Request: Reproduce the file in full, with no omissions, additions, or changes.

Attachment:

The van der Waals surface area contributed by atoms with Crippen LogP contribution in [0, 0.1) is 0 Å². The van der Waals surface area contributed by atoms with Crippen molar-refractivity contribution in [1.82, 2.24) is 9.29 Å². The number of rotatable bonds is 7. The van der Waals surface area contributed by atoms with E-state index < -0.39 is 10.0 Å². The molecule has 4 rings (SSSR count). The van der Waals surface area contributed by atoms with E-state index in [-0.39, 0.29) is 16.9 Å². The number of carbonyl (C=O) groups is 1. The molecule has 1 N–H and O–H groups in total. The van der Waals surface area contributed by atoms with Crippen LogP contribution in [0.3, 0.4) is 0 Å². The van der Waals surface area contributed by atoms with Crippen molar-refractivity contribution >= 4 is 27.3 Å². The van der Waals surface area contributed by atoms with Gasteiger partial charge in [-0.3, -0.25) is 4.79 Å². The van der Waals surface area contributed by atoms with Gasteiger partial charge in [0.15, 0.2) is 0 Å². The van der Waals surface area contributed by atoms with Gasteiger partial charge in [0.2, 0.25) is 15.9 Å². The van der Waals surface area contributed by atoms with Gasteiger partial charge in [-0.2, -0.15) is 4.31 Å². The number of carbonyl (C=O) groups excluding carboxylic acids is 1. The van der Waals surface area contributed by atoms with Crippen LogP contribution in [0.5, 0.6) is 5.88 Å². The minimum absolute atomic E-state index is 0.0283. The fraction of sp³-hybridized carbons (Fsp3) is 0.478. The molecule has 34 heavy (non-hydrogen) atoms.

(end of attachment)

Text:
The van der Waals surface area contributed by atoms with Crippen LogP contribution in [0, 0.1) is 0 Å². The van der Waals surface area contributed by atoms with Crippen molar-refractivity contribution in [1.82, 2.24) is 9.29 Å². The number of rotatable bonds is 7. The van der Waals surface area contributed by atoms with E-state index < -0.39 is 10.0 Å². The molecule has 4 rings (SSSR count). The van der Waals surface area contributed by atoms with E-state index in [-0.39, 0.29) is 16.9 Å². The number of carbonyl (C=O) groups is 1. The molecule has 1 N–H and O–H groups in total. The van der Waals surface area contributed by atoms with Crippen LogP contribution in [0.3, 0.4) is 0 Å². The van der Waals surface area contributed by atoms with Crippen molar-refractivity contribution >= 4 is 27.3 Å². The van der Waals surface area contributed by atoms with Gasteiger partial charge in [-0.3, -0.25) is 4.79 Å². The van der Waals surface area contributed by atoms with Gasteiger partial charge in [0.15, 0.2) is 0 Å². The van der Waals surface area contributed by atoms with Gasteiger partial charge in [0.2, 0.25) is 15.9 Å². The van der Waals surface area contributed by atoms with Gasteiger partial charge in [-0.2, -0.15) is 4.31 Å². The number of carbonyl (C=O) groups excluding carboxylic acids is 1. The van der Waals surface area contributed by atoms with Crippen LogP contribution in [0.5, 0.6) is 5.88 Å². The minimum absolute atomic E-state index is 0.0283. The fraction of sp³-hybridized carbons (Fsp3) is 0.478. The molecule has 34 heavy (non-hydrogen) atoms.